Getting Embedded in Industry Networks Abroad: The Case of LINAK A/S

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Expanding to markets abroad is a vital opportunity to stabilize and/or expand a company’s revenues. Companies who suffer from small domestic markets try to overcome competitive pressures by entering new markets (Korsakine and Tvaronaviciene, 2012). In particular, the attention for SMEs to increase their activities abroad has turned to the potential of accessing emerging markets with faster growth like the BRIC countries (Brazil, Russia, India and China) in response to the saturation of domestic and European markets (Neupert, et al. 2006, Ulrich, et al., 2014).
However, the challenges associated with entering such foreign markets remain significant, especially for inexperienced SMEs. These challenges can include inadequate knowledge about a host country’s culture, norms, values and business environment, and a lack of embeddedness in the industry networks abroad. Such barriers can often hinder successful foreign market entry. Identifying and overcoming such export challenges, especially in emergent markets has become a focus for academics and policy makers in recent years (Keegan and Green, 2017).
One concept to bridge SMEs who lack experiental knowledge is the incubator in international business to facilitate a firm’s entry into a foreign market. It is best described as a shared office-space facility, including a local person (the ‘incubator’) who has access to potential buyers and can help the SME set up the first sales of its products in the local market, and then to establish a successful foothold in the foreign market (Rask and Bøllingtoft, 2012).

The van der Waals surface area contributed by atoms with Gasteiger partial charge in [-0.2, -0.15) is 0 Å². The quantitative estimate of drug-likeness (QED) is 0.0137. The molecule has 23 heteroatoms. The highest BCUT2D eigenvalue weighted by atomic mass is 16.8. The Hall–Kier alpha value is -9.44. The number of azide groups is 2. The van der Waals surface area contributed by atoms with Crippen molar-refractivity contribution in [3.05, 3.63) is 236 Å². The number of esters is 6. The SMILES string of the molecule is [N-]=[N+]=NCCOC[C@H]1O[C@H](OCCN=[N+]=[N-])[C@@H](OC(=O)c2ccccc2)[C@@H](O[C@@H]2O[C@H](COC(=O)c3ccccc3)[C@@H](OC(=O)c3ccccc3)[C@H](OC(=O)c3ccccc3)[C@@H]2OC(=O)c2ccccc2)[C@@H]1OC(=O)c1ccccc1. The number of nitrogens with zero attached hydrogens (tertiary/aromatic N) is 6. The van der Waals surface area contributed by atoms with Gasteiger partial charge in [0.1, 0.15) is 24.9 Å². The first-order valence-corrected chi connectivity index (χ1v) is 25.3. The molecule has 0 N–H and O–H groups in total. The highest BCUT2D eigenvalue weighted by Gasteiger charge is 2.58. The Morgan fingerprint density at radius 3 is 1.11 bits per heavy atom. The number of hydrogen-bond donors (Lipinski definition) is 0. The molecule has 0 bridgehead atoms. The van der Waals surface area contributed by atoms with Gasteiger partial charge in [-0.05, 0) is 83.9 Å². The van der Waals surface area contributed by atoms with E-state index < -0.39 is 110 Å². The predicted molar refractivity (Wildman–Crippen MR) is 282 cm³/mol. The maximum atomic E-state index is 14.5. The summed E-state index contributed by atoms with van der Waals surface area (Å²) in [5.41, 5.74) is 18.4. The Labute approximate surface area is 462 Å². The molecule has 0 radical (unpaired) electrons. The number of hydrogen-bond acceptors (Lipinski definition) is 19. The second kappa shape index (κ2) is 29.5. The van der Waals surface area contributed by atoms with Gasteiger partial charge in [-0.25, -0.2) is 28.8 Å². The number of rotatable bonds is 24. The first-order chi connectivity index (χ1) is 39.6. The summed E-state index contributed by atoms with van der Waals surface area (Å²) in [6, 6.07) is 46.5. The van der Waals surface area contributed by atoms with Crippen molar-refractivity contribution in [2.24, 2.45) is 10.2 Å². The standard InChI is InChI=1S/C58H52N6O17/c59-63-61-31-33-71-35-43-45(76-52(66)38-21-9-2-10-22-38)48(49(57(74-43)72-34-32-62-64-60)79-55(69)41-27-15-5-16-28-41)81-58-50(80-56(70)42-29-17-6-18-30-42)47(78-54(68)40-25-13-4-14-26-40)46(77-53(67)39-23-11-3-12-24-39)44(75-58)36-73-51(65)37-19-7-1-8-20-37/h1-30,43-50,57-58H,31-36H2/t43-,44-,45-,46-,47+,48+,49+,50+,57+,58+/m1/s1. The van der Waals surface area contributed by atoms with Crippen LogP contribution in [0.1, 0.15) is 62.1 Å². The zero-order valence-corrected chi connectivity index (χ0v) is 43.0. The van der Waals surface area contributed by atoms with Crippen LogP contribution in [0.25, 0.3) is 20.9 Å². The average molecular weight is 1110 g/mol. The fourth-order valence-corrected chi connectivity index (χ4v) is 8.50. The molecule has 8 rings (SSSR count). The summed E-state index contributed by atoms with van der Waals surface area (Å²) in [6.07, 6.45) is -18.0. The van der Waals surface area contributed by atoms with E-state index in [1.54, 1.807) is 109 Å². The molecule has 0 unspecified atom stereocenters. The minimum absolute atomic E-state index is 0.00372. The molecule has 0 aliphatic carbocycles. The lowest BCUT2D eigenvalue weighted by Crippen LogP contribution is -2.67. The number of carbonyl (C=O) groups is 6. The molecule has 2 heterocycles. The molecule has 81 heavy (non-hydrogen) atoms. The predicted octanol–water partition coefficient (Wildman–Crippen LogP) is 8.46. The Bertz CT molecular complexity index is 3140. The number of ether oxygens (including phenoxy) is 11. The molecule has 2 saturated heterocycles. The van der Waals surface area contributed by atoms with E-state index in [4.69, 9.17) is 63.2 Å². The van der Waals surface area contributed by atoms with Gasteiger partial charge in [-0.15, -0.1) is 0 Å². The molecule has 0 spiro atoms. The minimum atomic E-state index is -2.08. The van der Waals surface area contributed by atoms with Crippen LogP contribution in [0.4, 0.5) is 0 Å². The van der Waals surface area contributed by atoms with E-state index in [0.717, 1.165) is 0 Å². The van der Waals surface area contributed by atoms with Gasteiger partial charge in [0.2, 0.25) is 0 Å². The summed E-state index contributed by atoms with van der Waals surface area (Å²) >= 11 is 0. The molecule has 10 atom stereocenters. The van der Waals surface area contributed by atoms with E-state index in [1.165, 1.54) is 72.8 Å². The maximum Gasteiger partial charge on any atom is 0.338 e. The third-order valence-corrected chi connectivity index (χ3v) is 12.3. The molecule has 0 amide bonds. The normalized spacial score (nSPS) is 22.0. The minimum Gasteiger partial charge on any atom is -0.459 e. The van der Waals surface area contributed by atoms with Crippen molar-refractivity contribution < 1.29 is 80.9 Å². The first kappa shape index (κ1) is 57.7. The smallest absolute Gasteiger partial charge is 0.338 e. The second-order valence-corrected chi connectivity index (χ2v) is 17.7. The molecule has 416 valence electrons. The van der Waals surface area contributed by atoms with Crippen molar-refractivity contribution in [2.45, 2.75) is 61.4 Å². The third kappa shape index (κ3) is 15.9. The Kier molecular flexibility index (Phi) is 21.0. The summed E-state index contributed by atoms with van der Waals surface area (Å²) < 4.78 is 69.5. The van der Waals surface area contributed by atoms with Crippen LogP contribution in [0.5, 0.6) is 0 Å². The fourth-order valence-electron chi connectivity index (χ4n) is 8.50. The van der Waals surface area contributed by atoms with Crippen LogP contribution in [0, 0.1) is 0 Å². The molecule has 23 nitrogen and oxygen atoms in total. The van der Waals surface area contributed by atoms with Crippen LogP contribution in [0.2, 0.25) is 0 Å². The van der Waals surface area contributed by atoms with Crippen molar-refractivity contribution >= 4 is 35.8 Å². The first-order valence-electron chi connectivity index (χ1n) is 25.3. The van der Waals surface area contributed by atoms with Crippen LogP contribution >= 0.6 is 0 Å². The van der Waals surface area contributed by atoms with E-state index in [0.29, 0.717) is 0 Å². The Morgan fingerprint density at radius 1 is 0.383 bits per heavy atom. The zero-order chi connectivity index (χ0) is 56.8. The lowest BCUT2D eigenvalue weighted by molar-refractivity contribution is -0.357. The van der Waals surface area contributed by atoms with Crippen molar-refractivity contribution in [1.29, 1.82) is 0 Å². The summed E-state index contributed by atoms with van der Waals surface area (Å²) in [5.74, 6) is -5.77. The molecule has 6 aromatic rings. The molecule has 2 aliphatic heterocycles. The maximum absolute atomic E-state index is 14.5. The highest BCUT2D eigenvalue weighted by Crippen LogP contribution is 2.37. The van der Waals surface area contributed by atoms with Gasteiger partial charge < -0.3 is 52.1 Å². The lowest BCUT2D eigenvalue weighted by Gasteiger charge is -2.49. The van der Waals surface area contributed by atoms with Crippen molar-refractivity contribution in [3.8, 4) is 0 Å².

The “incubator” enables the company to acquire market knowledge, at a reasonable cost, and without making a large up-front investment. The “incubator” can also help firms compensate lacking experiental knowledge and lower the risk at least in the entry phase (Hollensen, 2017).
This research project aims to explain how the “incubator” can support the acquisition of lacking experiental knowledge and facilitate the process of getting embedded in markets or industrial networks abroad.
Theoretical foundation